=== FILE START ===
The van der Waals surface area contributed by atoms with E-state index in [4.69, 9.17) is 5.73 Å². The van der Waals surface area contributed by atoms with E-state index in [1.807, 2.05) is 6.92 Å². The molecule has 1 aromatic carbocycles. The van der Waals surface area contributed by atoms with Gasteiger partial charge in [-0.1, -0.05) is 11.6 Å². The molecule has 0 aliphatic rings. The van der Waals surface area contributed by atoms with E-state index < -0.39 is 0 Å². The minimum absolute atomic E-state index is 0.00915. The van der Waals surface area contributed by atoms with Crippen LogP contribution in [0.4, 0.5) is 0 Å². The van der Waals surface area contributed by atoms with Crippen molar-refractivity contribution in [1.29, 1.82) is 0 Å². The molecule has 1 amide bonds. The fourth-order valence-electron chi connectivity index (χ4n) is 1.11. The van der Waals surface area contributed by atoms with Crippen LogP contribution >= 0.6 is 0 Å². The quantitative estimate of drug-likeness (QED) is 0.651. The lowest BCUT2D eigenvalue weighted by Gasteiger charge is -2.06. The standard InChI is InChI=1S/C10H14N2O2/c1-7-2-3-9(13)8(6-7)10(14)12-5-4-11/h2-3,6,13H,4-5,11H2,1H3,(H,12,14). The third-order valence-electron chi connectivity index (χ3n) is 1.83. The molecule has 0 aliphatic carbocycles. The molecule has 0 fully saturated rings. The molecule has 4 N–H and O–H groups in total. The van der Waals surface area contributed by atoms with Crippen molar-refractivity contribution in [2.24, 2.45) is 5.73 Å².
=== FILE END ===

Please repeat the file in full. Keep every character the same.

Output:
The van der Waals surface area contributed by atoms with E-state index in [4.69, 9.17) is 5.73 Å². The van der Waals surface area contributed by atoms with E-state index in [1.807, 2.05) is 6.92 Å². The molecule has 1 aromatic carbocycles. The van der Waals surface area contributed by atoms with Gasteiger partial charge in [-0.1, -0.05) is 11.6 Å². The molecule has 0 aliphatic rings. The van der Waals surface area contributed by atoms with E-state index < -0.39 is 0 Å². The minimum absolute atomic E-state index is 0.00915. The van der Waals surface area contributed by atoms with Crippen LogP contribution in [0.4, 0.5) is 0 Å². The van der Waals surface area contributed by atoms with Crippen molar-refractivity contribution in [1.29, 1.82) is 0 Å². The molecule has 1 amide bonds. The fourth-order valence-electron chi connectivity index (χ4n) is 1.11. The van der Waals surface area contributed by atoms with Crippen LogP contribution >= 0.6 is 0 Å². The quantitative estimate of drug-likeness (QED) is 0.651. The lowest BCUT2D eigenvalue weighted by Gasteiger charge is -2.06. The standard InChI is InChI=1S/C10H14N2O2/c1-7-2-3-9(13)8(6-7)10(14)12-5-4-11/h2-3,6,13H,4-5,11H2,1H3,(H,12,14). The third-order valence-electron chi connectivity index (χ3n) is 1.83. The molecule has 0 aliphatic carbocycles. The molecule has 0 fully saturated rings. The molecule has 4 N–H and O–H groups in total. The van der Waals surface area contributed by atoms with Crippen molar-refractivity contribution in [2.24, 2.45) is 5.73 Å².